On Saturday night, winemakers from across the region celebrated the remarkable success of Long Island’s wine industry, commemorating the beginning of the endeavor on the North Fork.
In 1973, Alex and Louisa Hargrave planted their first vines on a former potato farm in Cutchogue, and the 50th anniversary of that historic planting was the occasion for Saturday’s event at Peconic Bay Vineyards in Cutchogue.
A young couple, the Hargraves were looking for a bold venture. And they certainly found it. They had done research that told them the North Fork would be a great place to plant European wine grape varieties. They also knew that John Wickham, a Cutchogue farmer with deep roots on the North Fork, had experimented successfully with table grapes.
The Wickham experiment begged the question: Why not wine grapes? The soil was some of the best in the country, with a typical growing season as long as 233 days. That meant long days of bright sunshine on new vines in prime soil that compared to the most favorable wine-producing regions in France.
So they bought the farm and began planting. And in so doing, with that first vine in the ground, they made history and started something that would grow enormously over the next decades.
According to the New York Wine and Grape Foundation, there are 82 wineries on Long Island covering more than 2,000 acres, with the heart of the industry on the North Fork. Total yearly revenue from the industry is something like $113 million. A half-million cases of wine are produced yearly.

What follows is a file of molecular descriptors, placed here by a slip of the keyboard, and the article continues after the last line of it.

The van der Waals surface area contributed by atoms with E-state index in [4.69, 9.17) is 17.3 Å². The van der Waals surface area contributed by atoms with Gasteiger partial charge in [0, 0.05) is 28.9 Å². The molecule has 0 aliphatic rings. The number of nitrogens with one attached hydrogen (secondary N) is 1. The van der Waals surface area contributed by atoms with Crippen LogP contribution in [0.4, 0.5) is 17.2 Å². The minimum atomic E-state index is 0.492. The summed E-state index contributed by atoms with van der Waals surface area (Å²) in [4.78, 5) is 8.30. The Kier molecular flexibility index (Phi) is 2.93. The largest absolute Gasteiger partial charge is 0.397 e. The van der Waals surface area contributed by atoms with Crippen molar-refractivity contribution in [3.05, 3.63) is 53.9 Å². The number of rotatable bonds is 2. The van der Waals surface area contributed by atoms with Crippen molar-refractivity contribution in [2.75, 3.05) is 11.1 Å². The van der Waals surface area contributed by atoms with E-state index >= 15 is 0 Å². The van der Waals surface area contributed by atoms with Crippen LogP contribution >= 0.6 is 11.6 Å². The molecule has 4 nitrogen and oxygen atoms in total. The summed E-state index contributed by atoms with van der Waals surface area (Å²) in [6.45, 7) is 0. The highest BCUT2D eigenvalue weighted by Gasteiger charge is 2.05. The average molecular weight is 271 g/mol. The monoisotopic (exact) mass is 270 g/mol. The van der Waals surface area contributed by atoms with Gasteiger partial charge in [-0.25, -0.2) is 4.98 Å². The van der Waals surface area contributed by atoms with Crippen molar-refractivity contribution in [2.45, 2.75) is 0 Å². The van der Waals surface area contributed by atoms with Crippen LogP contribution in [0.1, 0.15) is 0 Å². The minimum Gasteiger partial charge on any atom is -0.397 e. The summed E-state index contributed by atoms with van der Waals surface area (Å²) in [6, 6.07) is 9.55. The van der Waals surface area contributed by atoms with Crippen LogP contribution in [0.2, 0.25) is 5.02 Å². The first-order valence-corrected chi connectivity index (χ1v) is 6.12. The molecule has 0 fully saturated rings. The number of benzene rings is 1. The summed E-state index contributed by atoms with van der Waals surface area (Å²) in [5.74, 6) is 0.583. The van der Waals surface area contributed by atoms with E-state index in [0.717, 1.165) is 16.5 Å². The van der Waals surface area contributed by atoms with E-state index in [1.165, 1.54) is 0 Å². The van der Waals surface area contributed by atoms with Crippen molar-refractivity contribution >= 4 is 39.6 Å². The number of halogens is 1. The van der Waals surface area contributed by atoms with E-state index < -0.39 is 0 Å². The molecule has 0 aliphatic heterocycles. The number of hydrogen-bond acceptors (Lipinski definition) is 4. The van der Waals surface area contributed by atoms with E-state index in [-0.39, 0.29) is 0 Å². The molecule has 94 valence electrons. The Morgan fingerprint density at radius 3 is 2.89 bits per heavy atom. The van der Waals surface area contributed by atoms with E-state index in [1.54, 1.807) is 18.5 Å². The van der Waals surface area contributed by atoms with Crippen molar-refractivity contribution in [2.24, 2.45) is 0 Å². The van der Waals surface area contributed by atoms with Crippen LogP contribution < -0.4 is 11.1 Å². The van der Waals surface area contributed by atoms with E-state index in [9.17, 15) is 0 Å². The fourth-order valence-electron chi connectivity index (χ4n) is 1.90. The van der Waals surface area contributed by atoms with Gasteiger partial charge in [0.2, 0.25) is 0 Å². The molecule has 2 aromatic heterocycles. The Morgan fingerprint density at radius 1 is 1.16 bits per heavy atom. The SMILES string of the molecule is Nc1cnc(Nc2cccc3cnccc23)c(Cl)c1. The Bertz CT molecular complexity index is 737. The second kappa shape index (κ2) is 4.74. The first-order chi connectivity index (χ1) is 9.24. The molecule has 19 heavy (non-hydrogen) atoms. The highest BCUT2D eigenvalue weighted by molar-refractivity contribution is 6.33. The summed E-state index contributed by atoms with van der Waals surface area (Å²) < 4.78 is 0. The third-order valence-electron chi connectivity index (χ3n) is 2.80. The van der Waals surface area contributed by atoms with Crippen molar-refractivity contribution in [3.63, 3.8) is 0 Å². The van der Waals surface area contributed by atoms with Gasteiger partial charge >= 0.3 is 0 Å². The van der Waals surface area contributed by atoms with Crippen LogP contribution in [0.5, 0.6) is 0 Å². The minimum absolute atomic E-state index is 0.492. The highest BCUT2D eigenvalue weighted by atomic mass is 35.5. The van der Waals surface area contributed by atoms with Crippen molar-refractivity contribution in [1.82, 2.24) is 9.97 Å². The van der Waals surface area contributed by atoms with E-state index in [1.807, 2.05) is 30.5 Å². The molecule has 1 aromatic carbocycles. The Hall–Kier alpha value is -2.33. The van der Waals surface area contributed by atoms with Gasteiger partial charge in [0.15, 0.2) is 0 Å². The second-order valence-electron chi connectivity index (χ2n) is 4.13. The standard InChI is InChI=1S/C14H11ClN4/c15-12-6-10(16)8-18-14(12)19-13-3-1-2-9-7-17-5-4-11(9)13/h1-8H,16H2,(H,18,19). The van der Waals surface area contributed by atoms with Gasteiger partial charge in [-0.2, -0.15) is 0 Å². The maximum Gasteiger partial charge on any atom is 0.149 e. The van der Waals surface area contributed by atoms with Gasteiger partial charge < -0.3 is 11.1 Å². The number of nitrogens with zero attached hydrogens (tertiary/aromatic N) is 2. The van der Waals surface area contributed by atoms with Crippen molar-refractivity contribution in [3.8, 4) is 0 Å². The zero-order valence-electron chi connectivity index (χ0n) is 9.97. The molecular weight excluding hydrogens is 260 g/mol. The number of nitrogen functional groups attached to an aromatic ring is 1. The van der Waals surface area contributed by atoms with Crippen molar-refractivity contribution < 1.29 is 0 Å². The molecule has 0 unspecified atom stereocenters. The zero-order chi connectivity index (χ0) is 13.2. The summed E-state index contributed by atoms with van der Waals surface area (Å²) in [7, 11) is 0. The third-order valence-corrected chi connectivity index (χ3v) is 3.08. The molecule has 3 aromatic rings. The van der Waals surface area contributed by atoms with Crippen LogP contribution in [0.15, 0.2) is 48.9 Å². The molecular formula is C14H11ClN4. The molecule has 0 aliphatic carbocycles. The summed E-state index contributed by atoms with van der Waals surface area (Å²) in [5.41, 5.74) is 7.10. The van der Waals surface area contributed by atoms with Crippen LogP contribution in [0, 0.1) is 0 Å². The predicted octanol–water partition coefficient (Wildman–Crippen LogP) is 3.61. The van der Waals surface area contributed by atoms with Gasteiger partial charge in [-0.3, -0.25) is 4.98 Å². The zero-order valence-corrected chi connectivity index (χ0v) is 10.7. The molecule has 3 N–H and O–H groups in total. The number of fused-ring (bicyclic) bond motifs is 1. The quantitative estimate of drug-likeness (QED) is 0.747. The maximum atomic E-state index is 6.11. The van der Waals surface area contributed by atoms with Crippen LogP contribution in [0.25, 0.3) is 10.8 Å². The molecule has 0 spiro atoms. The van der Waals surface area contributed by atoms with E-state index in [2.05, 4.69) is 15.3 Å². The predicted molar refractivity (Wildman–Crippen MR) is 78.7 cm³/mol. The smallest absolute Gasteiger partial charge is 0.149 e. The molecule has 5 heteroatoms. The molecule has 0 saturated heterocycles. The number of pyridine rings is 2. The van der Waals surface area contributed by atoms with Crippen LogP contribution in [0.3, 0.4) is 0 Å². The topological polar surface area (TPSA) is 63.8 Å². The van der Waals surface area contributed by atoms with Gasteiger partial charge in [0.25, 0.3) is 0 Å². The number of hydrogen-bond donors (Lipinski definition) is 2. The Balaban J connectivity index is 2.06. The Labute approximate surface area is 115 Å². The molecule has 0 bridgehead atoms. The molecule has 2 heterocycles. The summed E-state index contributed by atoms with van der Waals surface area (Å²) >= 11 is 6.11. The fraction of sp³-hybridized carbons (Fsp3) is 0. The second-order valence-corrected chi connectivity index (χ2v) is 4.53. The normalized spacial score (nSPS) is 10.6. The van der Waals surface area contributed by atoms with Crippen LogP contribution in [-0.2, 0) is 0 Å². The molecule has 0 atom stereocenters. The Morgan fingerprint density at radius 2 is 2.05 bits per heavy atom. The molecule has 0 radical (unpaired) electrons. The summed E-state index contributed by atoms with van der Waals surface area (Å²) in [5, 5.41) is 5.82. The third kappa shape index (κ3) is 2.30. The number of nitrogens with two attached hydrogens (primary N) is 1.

All this from a single vineyard in a former potato field started by a couple with some big dreams. One media report quoted Louisa Hargrave at the party as saying, “We came here because we were confident that this was the best place to grow the best grapes in the world — and we were proven to be correct.”
Indeed they were.
Earlier this month, Paumanok Vineyards in Aquebogue won the very prestigious Winery of the Year Award and the Governor’s Cup at the 2023 New York Wine Classic. Over 700 wines from more than 108 New York State wineries were entered in the competition.
The Hargraves’ early plantings brought Paumanok’s founders, Charles and Ursula Massoud, out to the North Fork to see for themselves. According to their son Kareem Massoud, the winemaker at Paumanok, his parents read a story in The New York Times about the Hargraves and drove out to Cutchogue to meet them.
By 1983, a decade after the Hargraves’ arrival, the Massouds were planting on 42 acres in Aquebogue. The wine that won the Governor’s Cup was a 2019 late harvest sauvignon blanc.
As the North Fork’s wine industry continues to flourish, there are challenges ahead. Exactly what climate change will do to the region has yet to be known. But it’s here, and more changes will come.
Some vineyards are experimenting with using fewer chemicals on their vines. That practice will surely spread to other vineyards. Many of the vineyards are now surrounded by eight-foot fences to keep marauding deer herds from damaging their vines. Unless the deer herd is sharply reduced, even more farms and vineyards will have to install fencing to keep them out.
Another challenge, not just for the wineries but for everyone on the North Fork, is the traffic that comes to the East End in the height of the season, for the vineyards, the farm stands and, of course, the sheer beauty of the region. Our roads are essentially former farm roads, and the big tour buses and limos that frequent the vineyards have presented a challenge of their own.
But as potato farms began to disappear in the early and mid-1980s, the vineyards stepped in. And we are grateful for that.